In order to pump the crude oil through the pipeline, the oil needs
to be heated so it is less viscous and flows easier. Therefore,
the entire Alaska pipeline has always operated with the oil inside
at around 140°F, rather warm! This is in an environment where the
outdoor temperature can be as low as -90°F The surface of the pipeline is
covered by thermal insulation, but there is SO much surface area
and the temperature difference between the pipe and the air is
often so extreme, that huge amounts of heat are given off by the
pipeline. How much? Also, extremely little attention has been
paid to the condition of all that insulation, which has been
exposed to that very climate for nearly 40 years.
This is a standard and simple Engineering calculation. The total
heat loss is simply the product of the temp-differential times the
surface area divided by the R-factor of the insulation. The pipeline
is almost exactly 800 miles long, which is just over 4,200,000 feet
in length. The actual pipe is 48" (four feet) in diameter so its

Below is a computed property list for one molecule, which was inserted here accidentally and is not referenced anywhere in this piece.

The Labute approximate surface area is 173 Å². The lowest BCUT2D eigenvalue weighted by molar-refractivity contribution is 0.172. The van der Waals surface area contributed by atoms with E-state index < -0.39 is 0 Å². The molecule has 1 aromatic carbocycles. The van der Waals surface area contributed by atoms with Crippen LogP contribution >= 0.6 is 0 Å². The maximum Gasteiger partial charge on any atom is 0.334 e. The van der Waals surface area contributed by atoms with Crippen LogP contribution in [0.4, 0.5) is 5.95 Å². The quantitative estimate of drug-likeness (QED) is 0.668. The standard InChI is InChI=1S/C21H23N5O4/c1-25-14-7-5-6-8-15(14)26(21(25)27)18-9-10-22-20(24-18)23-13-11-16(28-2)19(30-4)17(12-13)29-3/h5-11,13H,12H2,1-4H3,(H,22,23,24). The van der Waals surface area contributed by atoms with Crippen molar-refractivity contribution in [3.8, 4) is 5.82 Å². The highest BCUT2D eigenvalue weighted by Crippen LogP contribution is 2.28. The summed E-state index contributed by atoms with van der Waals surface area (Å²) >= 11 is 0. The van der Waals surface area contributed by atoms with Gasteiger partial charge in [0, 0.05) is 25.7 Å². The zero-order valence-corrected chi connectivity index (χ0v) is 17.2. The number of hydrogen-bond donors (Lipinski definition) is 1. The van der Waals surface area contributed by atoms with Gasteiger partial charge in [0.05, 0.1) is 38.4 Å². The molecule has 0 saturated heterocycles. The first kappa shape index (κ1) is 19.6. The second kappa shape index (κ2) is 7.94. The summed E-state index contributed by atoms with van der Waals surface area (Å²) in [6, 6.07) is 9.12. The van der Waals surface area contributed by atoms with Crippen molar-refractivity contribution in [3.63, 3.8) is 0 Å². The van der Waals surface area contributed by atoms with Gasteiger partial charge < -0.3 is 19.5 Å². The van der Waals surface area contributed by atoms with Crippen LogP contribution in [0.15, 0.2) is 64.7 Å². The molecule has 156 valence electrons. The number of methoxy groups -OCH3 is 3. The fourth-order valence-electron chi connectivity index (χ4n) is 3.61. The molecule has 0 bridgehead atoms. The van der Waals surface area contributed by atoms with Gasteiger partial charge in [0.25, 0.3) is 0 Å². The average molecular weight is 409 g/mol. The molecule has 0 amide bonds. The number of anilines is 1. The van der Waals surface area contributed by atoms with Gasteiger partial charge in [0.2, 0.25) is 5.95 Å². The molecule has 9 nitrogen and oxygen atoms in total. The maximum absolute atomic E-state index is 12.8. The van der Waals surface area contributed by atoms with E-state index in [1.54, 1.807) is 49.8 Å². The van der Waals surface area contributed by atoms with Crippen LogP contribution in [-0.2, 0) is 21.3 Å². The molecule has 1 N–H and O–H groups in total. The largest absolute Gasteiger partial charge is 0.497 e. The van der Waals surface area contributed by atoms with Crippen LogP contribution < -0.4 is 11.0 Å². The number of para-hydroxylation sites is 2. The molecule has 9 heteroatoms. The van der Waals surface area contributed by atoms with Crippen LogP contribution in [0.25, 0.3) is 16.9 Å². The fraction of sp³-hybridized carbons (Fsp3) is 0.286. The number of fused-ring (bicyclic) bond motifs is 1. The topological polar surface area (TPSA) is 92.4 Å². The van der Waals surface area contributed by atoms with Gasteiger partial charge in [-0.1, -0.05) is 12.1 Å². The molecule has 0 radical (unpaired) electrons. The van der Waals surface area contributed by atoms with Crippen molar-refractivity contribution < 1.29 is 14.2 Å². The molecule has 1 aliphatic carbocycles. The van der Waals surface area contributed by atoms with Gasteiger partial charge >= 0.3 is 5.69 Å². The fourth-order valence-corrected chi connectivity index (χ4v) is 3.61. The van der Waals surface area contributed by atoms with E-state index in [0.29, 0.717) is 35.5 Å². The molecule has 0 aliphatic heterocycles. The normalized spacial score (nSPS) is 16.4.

circumference is 12.6 feet, so the total pipe surface area is just over
53 million square feet! In the dead of winter, the air temperature can get
down to 90°F below zero, so the temp-difference is then 230°F. And Aleyska
gives the thickness of the insulation but not its R-value. However,
from the thickness, good polyurethane insulation has an R-factor of
about R-18. (Assuming that they have maintained that 53 million square
feet of insulation during the past 40 years!)
So we have 53 million times 230 divided by 18 or 680,000,000 Btu/hr
of heat loss! That is as much heat that is used up and given off
by about 17,000 heated residential homes on the coldest night, a
It turns out that they do not have to use heaters or heating elements
to keep the oil hot. They use aircraft jet engines driving giant pumps,
which are so strong, and the viscosity of the oil is so bad,